A grant from Toyota is funding research by Dr. Kayvan Najarian, director of data science at the Michigan Center for Integrative Research in Critical Care to study monitoring driver’s heart rates to help prevent accidents. If a cardiac event while driving it can lead to accidents and injuries.
Najarian and the team want to create a system that could be placed in the vehicle to monitor and predict an adverse cardiac event.
“We would like to test hardware we had previously identified, and improve and validate our algorithmic solutions to see what it will take to generate a system that could look at the physiology of a person, provided by high-density electrocardiogram (ECG) measurements, as well as other medical measurements,” Najarian says.
His goal: “To come up with a system that would predict the occurrence of adverse cardiac events in real time.”
The research team will use machine-learning models to analyze the data collected from in-hospital and in-vehicle subjects. The research team will then test the system on real-time prediction of cardiac events.
Challenges have already been identified.
“There are actually quite a few obstacles that were identified during the initial grant,” Najarian says. “You can’t have clinical-grade monitoring devices in the vehicle. You need to use a high-quality monitoring device in the vehicle that, despite all the in-vehicle noise, could reliably register the driver’s ECG without being large and obtrusive. It’s going to have to be different than what you would expect to experience in a clinical or hospital setting.”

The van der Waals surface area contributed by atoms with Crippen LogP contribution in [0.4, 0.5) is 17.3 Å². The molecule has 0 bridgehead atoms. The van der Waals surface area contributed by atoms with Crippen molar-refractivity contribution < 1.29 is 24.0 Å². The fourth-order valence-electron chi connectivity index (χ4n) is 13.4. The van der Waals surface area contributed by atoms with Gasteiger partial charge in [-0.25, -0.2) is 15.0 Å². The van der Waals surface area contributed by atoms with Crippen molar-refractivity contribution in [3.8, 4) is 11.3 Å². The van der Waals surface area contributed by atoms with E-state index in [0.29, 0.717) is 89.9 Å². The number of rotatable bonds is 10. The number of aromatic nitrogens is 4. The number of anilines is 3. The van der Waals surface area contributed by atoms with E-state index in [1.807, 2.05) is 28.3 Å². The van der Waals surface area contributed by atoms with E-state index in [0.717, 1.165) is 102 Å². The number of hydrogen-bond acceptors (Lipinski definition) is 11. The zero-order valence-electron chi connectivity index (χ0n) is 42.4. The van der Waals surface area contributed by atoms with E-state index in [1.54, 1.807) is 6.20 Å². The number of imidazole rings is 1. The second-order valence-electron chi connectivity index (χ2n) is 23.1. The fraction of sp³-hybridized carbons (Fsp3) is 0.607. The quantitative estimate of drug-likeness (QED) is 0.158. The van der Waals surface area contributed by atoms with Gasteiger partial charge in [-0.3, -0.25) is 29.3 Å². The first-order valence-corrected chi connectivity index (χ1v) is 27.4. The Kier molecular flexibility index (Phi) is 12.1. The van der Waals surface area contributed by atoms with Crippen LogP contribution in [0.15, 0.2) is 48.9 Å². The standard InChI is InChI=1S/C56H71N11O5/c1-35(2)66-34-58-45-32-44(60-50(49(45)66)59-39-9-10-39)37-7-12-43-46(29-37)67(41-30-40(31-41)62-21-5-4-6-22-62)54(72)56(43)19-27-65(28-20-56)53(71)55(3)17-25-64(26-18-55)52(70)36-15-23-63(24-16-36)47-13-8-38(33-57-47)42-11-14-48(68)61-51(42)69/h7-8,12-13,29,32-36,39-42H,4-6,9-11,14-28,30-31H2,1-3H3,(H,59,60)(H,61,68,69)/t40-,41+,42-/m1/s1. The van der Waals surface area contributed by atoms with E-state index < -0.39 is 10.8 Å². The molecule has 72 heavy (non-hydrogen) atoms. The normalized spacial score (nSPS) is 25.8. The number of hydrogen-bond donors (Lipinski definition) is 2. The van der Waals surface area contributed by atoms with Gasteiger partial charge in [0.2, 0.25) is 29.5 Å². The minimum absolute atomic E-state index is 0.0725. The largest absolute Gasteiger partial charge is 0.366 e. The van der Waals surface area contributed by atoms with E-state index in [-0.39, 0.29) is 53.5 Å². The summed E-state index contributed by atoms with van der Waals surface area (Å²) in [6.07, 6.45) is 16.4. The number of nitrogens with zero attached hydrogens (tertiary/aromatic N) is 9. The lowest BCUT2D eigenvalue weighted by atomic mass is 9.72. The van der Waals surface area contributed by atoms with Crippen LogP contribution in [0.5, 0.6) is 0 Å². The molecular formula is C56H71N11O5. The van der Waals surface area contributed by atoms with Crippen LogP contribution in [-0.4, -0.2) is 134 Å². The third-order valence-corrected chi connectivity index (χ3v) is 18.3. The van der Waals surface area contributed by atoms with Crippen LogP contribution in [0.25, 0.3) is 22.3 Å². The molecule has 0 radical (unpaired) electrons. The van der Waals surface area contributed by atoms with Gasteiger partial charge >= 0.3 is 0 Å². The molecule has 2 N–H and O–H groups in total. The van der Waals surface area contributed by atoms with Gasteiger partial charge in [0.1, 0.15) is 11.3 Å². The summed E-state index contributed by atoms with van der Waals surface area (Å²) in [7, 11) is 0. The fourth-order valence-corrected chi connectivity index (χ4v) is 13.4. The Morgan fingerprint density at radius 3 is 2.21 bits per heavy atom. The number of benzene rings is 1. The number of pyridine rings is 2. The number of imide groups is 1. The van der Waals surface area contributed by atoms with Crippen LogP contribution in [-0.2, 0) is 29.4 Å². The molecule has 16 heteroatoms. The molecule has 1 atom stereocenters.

A car’s size isn’t the only deterrent. Car noise can be a problem. A challenge for vehicle applications is having a system that can detect small changes in heart rhythms but can also separate out the noise and motion that happens inside the vehicle. In an ICU, there are all types of mechanisms in place to ensure that the monitors are not experiencing electronic interference. That’s not as easy inside a vehicle.
At this point, the research team will begin gathering the physiological data from the driver using heart monitors approved by the Food and Drug Administration. Such monitors are patches placed on the driver’s chest that analyze physiological data in real time.
Researchers will continue to test and validate algorithmic and hardware options that could be placed inside the vehicle to monitor the driver’s heart. The team hopes to report results in 2020.
Najarian explains that these kinds of vehicle crashes could become a larger public health issue as the nation’s senior population grows.
Which is why, he says, the research should continue.
“When we analyzed crash statistics already reported by different agencies, we found that drivers 65 years of age and older have a lot of medical-related issues that are related to vehicle crashes,” Najarian says. “We can infer from that information that there could be a higher number of crashes in the future as the population is aging.
“By 2030, there will be an increased number of older-age drivers, which could increase the number of medical events happening behind the wheel,” he says.
“That’s motivation for us to start exploring this important topic now.”